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The third coat looked much better!

Salem Red by the Old Fashioned Milk Paint Co looked like a good colour, and I mixed up a batch using Chris’ instructions from the Anarchist’s Design Book. The first coat of milk paint is always a test of faith as it tends to look streaky and washed out, but with each subsequent coat things improved significantly, and by the third coat I’d built up a good density of colour while still allowing the dovetails to be visibile on close inspection. I left the School Box to dry out thoroughly for 48 hours before applying a thin coat of Liberon Boiled Linseed oil. After 30 minutes waiting time I wiped away the excess oil with a clean rag and left for 24 hours to dry before applying the wax.

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Boiled Linseed oil ragged on top of the milk paint provides an additional layer of protection.

So far so straight forward, but this is where things got unexpectedly… messy. When I came back 24 hours later the oil seemed to be good and dry, with no residue left on the surface of the paint. So I gently ragged on some home made soft wax (a bee’s wax, turpentine and white spirit recipe I learned from Derek Jones). But when buffing out the wax I ended up with a very streaky finish with patches of entirely matt finish in the middle of areas which remained sticky to the touch no matter how much I buffed them out. Definitely not ideal. I quickly eliminated the wax as the culprit because I had an entirely even low sheen on the interior of the School Box using the same batch of wax with no stickiness. Some reading around and talking to folk much more knowledgeable than I identified the oil as being to blame. Possibly I had a bad can which lacked sufficient driers, possibly I have angered the finishing gods in some way. Who knows.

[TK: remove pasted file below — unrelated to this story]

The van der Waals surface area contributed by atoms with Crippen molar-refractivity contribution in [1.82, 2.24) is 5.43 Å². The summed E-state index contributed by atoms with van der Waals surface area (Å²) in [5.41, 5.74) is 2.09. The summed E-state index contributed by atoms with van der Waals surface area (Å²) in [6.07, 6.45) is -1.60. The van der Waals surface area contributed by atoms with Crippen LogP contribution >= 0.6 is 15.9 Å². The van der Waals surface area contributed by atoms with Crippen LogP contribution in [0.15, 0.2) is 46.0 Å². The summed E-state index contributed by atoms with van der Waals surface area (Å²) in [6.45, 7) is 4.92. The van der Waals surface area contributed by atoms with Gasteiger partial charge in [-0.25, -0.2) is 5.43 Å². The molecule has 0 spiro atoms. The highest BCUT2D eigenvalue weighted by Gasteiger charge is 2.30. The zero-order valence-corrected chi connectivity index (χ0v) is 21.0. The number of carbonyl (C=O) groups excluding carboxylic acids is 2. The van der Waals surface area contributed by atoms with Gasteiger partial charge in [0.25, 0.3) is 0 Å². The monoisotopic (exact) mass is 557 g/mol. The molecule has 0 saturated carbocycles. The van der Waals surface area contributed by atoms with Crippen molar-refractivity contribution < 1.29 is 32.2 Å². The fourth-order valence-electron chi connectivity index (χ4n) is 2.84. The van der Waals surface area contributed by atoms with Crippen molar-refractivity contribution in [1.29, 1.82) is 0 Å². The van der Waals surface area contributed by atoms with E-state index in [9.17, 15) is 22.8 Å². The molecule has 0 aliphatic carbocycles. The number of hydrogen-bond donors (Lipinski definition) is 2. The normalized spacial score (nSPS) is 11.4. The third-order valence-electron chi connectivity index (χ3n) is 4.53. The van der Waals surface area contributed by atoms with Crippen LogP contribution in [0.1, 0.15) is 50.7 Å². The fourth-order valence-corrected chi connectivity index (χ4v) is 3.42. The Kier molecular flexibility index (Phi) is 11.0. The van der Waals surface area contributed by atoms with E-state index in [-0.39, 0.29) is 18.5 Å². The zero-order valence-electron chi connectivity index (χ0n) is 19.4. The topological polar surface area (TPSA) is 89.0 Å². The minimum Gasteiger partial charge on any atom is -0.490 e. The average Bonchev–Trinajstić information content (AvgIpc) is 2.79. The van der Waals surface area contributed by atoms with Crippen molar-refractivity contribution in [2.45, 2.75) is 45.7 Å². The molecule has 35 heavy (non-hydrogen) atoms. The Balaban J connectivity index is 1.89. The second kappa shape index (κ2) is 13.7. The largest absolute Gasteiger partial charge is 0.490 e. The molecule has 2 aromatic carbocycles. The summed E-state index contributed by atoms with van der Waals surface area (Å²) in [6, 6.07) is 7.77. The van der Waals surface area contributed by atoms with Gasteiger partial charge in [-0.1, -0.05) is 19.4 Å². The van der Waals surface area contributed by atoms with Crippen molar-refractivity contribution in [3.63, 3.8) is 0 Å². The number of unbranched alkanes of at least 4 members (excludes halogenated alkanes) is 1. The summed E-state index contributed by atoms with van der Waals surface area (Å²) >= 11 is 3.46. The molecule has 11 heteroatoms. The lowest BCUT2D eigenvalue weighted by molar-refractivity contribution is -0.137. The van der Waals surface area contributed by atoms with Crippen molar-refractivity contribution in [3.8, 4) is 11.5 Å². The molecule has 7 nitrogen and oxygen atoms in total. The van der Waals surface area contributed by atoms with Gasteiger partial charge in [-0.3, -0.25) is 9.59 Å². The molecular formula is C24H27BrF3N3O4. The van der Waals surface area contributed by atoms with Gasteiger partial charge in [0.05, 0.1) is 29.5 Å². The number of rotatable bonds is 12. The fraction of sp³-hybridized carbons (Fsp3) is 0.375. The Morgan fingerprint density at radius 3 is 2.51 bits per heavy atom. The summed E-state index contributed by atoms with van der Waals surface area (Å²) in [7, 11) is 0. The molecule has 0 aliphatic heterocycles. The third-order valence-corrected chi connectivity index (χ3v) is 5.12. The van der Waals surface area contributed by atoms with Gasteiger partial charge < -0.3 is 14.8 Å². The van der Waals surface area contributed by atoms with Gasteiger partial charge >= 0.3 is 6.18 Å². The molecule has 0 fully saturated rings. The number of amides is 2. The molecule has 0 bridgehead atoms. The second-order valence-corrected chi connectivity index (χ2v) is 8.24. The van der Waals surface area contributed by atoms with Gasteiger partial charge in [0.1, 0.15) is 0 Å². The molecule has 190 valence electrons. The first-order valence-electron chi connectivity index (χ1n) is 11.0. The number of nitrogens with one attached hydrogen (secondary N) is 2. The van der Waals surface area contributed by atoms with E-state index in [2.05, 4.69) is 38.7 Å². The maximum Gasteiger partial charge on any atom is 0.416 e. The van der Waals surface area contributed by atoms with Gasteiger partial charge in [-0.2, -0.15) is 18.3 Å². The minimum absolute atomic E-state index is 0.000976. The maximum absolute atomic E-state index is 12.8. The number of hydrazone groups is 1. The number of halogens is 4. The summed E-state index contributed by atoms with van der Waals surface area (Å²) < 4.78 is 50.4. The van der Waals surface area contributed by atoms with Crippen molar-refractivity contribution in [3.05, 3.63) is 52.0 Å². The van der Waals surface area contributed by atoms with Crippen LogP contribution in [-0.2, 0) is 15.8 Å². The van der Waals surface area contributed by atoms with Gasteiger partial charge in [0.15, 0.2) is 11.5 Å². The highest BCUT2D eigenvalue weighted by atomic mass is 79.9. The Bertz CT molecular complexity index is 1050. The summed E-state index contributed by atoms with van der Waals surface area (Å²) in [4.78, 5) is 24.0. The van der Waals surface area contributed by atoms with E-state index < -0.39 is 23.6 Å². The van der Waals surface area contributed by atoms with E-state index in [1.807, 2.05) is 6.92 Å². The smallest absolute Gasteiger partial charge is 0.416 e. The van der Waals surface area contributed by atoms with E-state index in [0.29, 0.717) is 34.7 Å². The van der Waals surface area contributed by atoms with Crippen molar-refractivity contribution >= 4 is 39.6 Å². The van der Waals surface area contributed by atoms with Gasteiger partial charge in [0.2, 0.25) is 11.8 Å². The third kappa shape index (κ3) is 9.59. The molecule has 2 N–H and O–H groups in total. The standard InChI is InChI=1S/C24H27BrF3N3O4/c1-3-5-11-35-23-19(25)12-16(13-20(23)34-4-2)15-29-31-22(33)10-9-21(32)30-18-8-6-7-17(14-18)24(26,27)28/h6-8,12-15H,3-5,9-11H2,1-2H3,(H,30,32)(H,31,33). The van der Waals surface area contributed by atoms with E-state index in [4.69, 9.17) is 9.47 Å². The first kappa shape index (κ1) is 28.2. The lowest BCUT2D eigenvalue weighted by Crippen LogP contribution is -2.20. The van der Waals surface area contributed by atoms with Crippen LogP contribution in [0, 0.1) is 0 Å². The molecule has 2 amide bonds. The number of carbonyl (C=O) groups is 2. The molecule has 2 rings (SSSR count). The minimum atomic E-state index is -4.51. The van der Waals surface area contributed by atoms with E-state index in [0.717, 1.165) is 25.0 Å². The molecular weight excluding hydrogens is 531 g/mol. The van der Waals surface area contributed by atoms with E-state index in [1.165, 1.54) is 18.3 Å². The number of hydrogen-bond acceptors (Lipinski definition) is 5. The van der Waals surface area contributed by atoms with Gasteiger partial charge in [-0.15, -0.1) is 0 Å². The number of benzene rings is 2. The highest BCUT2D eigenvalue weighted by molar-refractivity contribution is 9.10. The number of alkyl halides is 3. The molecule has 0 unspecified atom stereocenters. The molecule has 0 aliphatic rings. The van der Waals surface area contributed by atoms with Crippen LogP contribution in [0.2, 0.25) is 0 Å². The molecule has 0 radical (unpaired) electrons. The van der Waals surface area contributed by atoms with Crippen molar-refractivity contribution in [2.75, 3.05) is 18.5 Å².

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The lid, showing the streaks and matt patches from the less than successful oil/wax combination.

The good news was that cleaning up the box was pretty straight forward. I put it to one side for an evening or so in order to chill out, and then using a judicious volume of white spirit and several rags removed the oil and wax gunk and left to dry over night (again). I confess I had been a little worried that the white spirit and vigorous rubbing would remove some of the milk paint, but the underlying finish was left intact and very little pigment came away during my late night cleaning session. In fact, the grain and joinery were showing through the paint slightly better, even though the colour density was still good, so I decided to skip the oil and go straight to the wax. This time the wax covered nicely and built up a gentle sheen that really suits the box – a high gloss finish would have looked entirely out of place on this project.

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The finished School Box

I then fitted the hardware and stood back to admire what has been a really instructive and fun project. I’ll post a full beauty parade of the School Box next time around.

Introducing the Apprentice

In an interruption to our usual programming, Dr Moss and I are very pleased to introduce my new workshop apprentice.

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Grace Bronte Binnie, born at 10:29am on 13 August 2015 weighing 7lbs 14oz. Despite arriving 11 days early, both mother and baby are doing well, and I am totally besotted. Grace has already received many lovely gifts, and the picture above shows her with a rare hammer made by C Hammond of Philadelphia, sent by a very generous friend so that Grace could shatter glass ceilings and enjoy workshop time with her Dad.

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And now a return to our usual content…

Going Dark

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I’ve not had any workshop time over the past couple of weeks, as final wedding preparation has taken over. Yesterday that hard work came to fruition and Rachel, my partner of six years, and I married.

Tomorrow we fly to San Francisco to start a two week road trip through down the pacific highway to Santa Barbara before cutting inland to Death Valley and ultimately arriving in Las Vegas.

As a result, I won’t be posting to Over The Wireless for the next couple of weeks, although that doesn’t mean I won’t be thinking about woodwork.

Normal service will be resumed in October.

Catch you all on the flip side!